Iran from the Earliest Times to the Islamic Conquest

Iran from the Earliest Times to the Islamic Conquest

Iran from the Earliest Times to the Islamic Conquest

Iran from the Earliest Times to the Islamic Conquest

Excerpt

The Iranian Plateau is a triangle set between two depressions, the Persian Gulf to the south and the Caspian Sea to the north (Fig. 1). Further, as a bridge between Central and Western Asia, it forms a promontory which links the steppes of inner Asia to the plateau of Asia Minor and beyond to Europe. Geography can thus account for the historic part which the Plateau was called on to play in the course of thousands of years of human history.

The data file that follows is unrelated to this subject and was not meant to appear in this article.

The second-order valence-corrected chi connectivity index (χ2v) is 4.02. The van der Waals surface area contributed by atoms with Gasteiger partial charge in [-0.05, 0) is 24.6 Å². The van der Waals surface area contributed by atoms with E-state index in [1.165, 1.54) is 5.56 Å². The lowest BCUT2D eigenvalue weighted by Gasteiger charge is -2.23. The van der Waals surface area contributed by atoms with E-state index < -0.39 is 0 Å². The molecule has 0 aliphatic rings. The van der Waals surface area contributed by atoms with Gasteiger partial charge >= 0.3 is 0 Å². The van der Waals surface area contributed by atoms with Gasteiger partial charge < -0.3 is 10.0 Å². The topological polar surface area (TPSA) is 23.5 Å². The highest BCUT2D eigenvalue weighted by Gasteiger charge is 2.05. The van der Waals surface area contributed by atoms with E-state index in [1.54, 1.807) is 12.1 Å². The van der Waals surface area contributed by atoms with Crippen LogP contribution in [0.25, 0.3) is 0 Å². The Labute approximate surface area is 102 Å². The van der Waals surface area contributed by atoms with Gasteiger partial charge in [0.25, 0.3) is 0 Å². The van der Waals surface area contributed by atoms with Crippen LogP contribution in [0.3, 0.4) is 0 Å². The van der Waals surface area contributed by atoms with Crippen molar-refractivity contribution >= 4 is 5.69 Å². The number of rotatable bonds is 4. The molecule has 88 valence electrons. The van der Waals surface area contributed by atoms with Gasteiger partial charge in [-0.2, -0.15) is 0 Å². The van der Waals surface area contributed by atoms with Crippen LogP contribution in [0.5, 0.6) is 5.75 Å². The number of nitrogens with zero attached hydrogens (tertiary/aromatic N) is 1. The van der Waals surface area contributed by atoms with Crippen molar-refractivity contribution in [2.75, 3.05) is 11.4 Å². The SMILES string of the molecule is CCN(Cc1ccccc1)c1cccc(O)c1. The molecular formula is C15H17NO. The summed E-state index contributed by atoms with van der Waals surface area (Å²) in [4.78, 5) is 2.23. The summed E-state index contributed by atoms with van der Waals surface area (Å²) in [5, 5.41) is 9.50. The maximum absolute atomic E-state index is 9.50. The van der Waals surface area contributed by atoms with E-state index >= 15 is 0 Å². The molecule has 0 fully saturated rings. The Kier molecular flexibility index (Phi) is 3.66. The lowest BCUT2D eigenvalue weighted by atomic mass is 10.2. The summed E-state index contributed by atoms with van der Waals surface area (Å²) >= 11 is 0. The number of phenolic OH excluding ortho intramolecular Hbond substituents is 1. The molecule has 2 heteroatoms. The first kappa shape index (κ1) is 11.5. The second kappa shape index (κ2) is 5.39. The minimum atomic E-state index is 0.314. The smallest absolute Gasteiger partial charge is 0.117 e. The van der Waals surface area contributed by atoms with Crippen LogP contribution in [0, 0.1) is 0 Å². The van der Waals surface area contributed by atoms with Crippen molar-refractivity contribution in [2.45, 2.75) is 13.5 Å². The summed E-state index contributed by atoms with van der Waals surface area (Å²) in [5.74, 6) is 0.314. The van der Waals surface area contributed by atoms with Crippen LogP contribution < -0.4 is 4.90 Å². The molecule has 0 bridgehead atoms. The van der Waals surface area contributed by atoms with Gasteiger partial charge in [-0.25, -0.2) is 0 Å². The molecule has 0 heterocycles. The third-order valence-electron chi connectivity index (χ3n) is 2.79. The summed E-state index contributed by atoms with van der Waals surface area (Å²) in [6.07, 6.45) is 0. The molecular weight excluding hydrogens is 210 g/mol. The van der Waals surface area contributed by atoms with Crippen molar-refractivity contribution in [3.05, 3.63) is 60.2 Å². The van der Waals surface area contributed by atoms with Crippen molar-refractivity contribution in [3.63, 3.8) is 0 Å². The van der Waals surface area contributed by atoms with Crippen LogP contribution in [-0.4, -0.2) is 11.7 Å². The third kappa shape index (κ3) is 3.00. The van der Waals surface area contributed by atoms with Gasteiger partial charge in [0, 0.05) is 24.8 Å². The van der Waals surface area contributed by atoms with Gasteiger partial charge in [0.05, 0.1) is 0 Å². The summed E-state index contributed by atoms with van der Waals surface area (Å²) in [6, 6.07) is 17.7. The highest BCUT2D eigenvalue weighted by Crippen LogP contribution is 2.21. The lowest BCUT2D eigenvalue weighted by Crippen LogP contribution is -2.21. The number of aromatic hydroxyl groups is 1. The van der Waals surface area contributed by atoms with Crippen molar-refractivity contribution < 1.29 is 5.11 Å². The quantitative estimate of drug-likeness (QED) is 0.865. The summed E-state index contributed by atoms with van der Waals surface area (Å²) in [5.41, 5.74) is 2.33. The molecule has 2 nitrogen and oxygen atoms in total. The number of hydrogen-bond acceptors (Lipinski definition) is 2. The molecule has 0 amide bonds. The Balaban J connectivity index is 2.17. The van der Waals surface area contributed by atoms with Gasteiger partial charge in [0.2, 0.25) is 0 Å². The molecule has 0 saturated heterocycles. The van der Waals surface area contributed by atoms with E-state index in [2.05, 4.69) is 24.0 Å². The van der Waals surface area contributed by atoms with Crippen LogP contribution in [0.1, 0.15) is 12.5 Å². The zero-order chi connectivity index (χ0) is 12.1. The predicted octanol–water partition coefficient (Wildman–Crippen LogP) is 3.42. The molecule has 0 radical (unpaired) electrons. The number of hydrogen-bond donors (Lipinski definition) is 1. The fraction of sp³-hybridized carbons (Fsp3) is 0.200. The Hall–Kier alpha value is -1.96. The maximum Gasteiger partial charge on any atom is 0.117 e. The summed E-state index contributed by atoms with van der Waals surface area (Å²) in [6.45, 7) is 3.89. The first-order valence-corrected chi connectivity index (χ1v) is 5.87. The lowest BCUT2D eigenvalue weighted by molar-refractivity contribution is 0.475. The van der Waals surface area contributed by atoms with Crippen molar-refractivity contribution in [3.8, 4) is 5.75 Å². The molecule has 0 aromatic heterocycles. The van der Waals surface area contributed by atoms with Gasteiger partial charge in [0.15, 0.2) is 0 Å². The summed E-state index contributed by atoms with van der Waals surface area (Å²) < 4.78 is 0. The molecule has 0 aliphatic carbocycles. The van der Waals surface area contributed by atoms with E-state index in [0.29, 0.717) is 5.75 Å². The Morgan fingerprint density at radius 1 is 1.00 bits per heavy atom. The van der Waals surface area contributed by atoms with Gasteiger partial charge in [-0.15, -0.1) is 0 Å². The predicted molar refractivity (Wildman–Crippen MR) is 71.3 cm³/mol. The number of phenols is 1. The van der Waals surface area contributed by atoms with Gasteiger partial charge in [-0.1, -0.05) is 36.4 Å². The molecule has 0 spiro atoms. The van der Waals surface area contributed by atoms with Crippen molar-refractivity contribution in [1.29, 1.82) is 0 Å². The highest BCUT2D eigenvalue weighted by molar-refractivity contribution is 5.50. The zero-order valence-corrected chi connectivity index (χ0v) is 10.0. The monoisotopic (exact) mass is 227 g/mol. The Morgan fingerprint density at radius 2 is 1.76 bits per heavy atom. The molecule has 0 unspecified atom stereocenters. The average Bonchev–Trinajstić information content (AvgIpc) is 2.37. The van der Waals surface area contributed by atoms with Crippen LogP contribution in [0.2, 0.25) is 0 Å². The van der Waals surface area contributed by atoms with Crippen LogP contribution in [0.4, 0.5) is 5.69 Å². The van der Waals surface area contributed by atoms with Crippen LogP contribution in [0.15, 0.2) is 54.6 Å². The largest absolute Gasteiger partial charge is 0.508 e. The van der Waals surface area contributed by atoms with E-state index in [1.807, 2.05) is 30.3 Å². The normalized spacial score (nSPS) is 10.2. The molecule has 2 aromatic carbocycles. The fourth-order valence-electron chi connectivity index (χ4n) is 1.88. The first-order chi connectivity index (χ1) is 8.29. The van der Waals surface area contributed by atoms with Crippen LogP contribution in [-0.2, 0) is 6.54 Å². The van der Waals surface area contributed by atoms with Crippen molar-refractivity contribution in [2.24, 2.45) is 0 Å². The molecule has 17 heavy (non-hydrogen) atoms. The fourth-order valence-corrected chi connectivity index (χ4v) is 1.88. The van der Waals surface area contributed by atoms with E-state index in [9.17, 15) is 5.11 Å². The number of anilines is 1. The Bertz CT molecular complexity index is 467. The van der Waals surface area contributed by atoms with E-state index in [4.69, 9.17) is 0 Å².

The triangle is bounded by mountains rising round a central depression, a desert region formed by the bed of a dried-up sea. The western mountains, or Zagros range, run from north-west to south-east, and are over 620 miles in length and 120 in width. The chain rises to between 3280 and 5570 feet and consists of numerous parallel folds, enclosing valleys 30 to 60 miles long and 6 to 12 miles wide (Fig. 2). Below the pastures on the higher slopes of these mountains stretch the remains of what were once dense forests of oak, walnut, evergreen oak, wild almond and pistachio. Lower down in the high valleys grow vines, figs, and pomegranates, and there is wide cultivation of wheat . . .

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